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Journal Article

Citation

Espinoza G. J. Child Adolesc. Trauma 2018; 11(1): 61-70.

Copyright

(Copyright © 2018, Holtzbrinck Springer Nature Publishing Group)

DOI

10.1007/s40653-017-0164-x

PMID

unavailable

Abstract

The current study examined whether friendship factors, including time spent with friends and perceived friendship quality, moderate daily associations between cyber victimization and adolescent adjustment (i.e., distress, anger, attendance problems, perceived school safety). The study focuses on the experiences of predominately Latino youth, as they remain an understudied group in cyber victimization research. Participants included 136 high school students (88% Latino) who completed daily checklists across five consecutive school days. Hierarchical linear modeling results revealed that time spent with friends moderated the associations between cyber victimization with distress, anger and attendance problems. For example, on days that adolescents did not spend time with their friends, there was a significant link between cyber victimization and feelings of anger. For adolescents who did spend time with their friends during the day, this association did not exist. Friendship quality only buffered the negative association between daily cyber victimization and feelings of distress.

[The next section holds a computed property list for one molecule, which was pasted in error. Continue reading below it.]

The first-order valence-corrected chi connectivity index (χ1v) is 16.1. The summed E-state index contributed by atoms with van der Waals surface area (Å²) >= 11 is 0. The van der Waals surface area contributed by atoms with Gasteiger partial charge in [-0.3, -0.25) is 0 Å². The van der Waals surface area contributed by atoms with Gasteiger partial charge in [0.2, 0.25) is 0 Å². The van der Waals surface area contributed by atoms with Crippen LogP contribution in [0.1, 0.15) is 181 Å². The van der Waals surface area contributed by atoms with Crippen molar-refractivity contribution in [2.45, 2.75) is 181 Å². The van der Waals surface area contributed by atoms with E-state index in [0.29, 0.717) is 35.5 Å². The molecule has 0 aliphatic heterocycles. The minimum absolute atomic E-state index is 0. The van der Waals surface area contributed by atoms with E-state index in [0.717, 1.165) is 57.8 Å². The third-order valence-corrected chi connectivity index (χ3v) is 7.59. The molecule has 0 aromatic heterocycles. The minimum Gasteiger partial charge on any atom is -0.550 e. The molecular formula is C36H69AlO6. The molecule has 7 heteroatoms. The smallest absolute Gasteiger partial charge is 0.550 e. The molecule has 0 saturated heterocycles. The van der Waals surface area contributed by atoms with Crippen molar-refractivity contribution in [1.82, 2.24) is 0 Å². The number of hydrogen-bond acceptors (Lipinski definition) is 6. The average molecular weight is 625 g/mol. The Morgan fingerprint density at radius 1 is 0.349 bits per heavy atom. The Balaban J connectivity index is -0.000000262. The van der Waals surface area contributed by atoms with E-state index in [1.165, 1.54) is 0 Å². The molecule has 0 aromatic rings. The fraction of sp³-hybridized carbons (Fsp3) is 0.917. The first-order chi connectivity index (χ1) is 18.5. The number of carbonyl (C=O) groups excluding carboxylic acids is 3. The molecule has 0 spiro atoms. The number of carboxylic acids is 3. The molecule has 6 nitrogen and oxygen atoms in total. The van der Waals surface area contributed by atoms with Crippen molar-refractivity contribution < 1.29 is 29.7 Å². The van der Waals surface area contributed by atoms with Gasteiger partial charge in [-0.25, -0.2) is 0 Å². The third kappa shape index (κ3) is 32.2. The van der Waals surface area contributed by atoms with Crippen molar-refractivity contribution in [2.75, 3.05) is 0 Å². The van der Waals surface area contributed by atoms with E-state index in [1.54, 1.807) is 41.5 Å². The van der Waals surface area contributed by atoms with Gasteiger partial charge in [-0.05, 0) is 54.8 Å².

Language: en

Keywords

Adolescence; Cyber victimization; Friendships; Latino adolescents; Protective

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